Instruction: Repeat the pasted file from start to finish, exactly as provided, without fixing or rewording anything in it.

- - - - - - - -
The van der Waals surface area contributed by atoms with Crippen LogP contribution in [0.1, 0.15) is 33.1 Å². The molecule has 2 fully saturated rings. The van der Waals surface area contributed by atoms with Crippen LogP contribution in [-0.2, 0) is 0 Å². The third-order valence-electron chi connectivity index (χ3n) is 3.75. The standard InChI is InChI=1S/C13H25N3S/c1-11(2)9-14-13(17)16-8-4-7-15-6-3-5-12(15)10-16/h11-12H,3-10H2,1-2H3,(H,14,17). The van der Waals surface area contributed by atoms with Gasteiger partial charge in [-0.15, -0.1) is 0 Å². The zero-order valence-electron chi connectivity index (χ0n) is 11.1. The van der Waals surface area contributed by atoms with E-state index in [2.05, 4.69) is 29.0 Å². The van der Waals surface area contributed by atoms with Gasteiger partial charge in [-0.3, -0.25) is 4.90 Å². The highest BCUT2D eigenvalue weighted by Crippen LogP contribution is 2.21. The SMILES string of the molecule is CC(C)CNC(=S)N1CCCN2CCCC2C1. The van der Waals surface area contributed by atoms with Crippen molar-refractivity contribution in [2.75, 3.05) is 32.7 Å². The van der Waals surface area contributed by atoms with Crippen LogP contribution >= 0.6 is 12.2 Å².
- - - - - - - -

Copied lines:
The van der Waals surface area contributed by atoms with Crippen LogP contribution in [0.1, 0.15) is 33.1 Å². The molecule has 2 fully saturated rings. The van der Waals surface area contributed by atoms with Crippen LogP contribution in [-0.2, 0) is 0 Å². The third-order valence-electron chi connectivity index (χ3n) is 3.75. The standard InChI is InChI=1S/C13H25N3S/c1-11(2)9-14-13(17)16-8-4-7-15-6-3-5-12(15)10-16/h11-12H,3-10H2,1-2H3,(H,14,17). The van der Waals surface area contributed by atoms with Gasteiger partial charge in [-0.15, -0.1) is 0 Å². The zero-order valence-electron chi connectivity index (χ0n) is 11.1. The van der Waals surface area contributed by atoms with E-state index in [2.05, 4.69) is 29.0 Å². The van der Waals surface area contributed by atoms with Gasteiger partial charge in [-0.3, -0.25) is 4.90 Å². The highest BCUT2D eigenvalue weighted by Crippen LogP contribution is 2.21. The SMILES string of the molecule is CC(C)CNC(=S)N1CCCN2CCCC2C1. The van der Waals surface area contributed by atoms with Crippen molar-refractivity contribution in [2.75, 3.05) is 32.7 Å². The van der Waals surface area contributed by atoms with Crippen LogP contribution >= 0.6 is 12.2 Å².